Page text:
Welp, strike 2. This one is far better than the previous attempt, but it isn’t what I intended. I started getting really REALLY muddy on the left, and called it.
For a few reasons I am struggling with this exercise.
1) I am not planning enough. I’m trying to capture the spontaneity I see in Ron’s painting in the book, but I realize now that spontaneity arises from mastery. I can’t be spontaneous until I am able to paint what I want. Then I’ll loosen up enough to the point where I’m able to lay strokes down with confidence. Right now, I’m still too trepidatious which causes me to second guess my stroke, and revisit it. Revisiting is ok, but revisiting to “fix” something in watercolor almost always exaggerates the flaw. I’m going to abandon the spontaneity in my next attempt, and try to paint what I see in Ron’s painting with more discipline. At the end of the day, I don’t think I will adopt his style, the colors are more saturated and the lines are more bold than I like personally, but for the sake of being a good student, I’m going to stop pretending like I know better, and I’m just going to follow along.
2) I’m not being careful with pigment selection. I want my painting to be more neutral, with reserved splashes of intense color. But at the same time, I’m trying to paint what I see on the page, which has a lot of vibrant colors. My initial color choices are neutrals, which are made by mixing pigments. Then, I go back into those neutrals and try to liven them up by adding warmth. This ends up creating mud instead. I need to stick to my rules on pigment selection and choose high-staining pigments first, and progress to low-staining pigments later.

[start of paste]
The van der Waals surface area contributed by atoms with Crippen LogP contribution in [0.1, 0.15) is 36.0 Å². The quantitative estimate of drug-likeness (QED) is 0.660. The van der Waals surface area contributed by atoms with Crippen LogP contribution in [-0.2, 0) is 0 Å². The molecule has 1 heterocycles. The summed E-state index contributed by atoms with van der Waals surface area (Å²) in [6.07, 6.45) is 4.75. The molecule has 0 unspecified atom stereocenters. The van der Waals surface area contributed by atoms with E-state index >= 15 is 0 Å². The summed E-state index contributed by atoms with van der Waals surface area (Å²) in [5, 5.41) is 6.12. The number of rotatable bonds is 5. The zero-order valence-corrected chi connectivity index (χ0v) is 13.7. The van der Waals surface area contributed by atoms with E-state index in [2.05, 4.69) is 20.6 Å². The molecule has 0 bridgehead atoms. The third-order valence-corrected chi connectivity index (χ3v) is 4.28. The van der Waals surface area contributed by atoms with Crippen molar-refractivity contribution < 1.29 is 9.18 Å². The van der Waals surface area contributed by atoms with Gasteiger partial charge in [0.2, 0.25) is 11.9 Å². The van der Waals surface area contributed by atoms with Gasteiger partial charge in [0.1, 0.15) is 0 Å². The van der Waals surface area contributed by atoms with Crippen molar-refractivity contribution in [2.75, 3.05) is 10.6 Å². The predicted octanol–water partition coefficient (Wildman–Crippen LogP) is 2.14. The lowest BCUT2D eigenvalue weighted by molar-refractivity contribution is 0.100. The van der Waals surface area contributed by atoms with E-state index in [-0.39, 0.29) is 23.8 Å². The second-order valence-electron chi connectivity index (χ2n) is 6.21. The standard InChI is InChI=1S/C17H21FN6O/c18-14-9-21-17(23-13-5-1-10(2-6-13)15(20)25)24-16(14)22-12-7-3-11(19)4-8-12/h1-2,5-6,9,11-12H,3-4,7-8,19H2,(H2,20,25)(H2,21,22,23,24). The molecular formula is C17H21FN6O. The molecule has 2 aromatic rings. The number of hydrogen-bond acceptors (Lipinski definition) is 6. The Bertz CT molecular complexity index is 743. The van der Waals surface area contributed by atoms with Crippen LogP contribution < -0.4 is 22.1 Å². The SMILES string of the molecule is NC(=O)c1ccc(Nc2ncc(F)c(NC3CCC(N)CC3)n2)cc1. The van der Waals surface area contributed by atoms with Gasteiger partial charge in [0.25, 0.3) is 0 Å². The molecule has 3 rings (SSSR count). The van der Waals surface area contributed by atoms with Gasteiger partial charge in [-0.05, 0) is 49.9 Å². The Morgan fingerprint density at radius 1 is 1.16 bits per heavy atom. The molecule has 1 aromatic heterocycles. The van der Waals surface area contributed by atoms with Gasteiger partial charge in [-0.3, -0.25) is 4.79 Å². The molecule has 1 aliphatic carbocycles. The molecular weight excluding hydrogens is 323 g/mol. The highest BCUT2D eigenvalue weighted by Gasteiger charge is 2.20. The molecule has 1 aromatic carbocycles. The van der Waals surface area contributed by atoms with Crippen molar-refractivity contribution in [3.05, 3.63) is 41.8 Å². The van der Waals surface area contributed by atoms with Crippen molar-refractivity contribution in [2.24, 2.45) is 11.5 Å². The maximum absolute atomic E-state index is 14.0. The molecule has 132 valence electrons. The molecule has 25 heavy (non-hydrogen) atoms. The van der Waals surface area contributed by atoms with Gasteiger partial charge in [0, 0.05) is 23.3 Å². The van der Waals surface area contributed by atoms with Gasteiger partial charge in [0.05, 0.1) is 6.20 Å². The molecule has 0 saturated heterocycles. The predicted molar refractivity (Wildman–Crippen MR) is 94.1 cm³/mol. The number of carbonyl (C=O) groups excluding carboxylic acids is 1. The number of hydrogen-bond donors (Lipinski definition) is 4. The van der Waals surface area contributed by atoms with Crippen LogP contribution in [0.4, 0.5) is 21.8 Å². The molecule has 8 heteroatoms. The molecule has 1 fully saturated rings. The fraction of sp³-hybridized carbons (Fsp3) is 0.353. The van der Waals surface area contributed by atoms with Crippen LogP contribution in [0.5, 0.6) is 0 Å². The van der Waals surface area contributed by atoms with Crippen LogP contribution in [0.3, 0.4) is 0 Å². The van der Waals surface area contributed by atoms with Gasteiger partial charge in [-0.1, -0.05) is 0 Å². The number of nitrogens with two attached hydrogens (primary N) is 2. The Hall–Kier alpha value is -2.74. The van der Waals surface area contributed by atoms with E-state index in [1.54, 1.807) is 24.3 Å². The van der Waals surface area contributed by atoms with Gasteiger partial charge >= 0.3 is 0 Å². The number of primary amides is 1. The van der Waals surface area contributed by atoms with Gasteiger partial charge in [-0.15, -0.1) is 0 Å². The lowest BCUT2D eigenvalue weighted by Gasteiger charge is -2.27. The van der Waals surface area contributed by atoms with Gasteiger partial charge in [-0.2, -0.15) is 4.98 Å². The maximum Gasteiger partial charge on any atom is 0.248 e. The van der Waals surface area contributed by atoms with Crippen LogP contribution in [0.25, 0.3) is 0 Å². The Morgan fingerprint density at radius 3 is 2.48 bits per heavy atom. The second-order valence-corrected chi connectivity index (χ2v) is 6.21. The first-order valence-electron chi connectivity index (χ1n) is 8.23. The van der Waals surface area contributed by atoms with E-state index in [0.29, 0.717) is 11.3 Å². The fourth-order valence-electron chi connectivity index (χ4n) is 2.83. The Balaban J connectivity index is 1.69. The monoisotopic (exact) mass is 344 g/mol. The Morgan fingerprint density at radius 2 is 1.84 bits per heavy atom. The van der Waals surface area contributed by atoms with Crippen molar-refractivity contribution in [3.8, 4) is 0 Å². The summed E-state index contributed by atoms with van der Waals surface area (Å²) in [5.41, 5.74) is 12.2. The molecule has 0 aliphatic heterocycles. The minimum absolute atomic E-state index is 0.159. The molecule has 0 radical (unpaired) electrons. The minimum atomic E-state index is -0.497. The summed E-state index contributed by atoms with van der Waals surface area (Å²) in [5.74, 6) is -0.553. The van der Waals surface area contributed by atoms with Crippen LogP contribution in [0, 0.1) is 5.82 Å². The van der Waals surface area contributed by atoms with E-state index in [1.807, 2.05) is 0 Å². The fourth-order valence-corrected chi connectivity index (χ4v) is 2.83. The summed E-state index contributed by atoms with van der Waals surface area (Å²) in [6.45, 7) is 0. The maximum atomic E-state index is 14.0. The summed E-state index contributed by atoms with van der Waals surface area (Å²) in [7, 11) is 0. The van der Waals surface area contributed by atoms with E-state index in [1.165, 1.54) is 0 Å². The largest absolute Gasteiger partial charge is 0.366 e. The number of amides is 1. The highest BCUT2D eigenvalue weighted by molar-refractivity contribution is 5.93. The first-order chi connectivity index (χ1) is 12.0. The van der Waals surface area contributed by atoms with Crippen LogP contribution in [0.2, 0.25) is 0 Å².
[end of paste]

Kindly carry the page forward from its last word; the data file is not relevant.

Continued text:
3) I’m trying to complete the painting too quickly. Instead of layering thin washes on top of each other, I’m layering thick washes on top of each other. The only source of light in the medium comes from the paper beneath the pigment. By obscuring the paper with successively thick applications of pigment, I get dull lifeless shadows. Instead, I should explore more wet on wet. Put down clean water on the small area I intend to paint, and add colors to that, letting them mix on the paper. This should give me more luminescent layers.
4) I’m doing too much. While I’m trying to follow along with the exercises in the book, I’m simultaneously trying to weave in other lessons I have learned by watching artists on YouTube. Instead, I should save exploration for after I’m able to paint what Ron tells me to paint.
There are some things I like:
1) That golden cliff face looks great. It’s sandwiched between neutrals which greatly enhances the vibrancy of the cliff face.
2) The blooms in the waves were intentional, and I like the way they emulate the chaotic randomness of water.
3) The fat trees are working well. Here, I’m much more neutral than Ron, and I’m having success and confidence with that. I’m going to keep doing what I’m doing there.
4) The grasses on the lower right frame the scene, and balance the weight of the cliffs on the right. I think I’ll add them again.
5) The purple/blue cliffs in the back came out the way I wanted them too. I was worried that I used too much quin purple there, but the warmth in the purple really helps give them an appropriate tone. I’ll do that again if I can.
That’s all for now. I have the next version going now. I don’t think I’ll be able to finish it tomorrow – I’m going to try to be more disciplined, which will require waiting longer between layers to ensure the previous layer is fully dry.
I’m super sleepy. Gnite.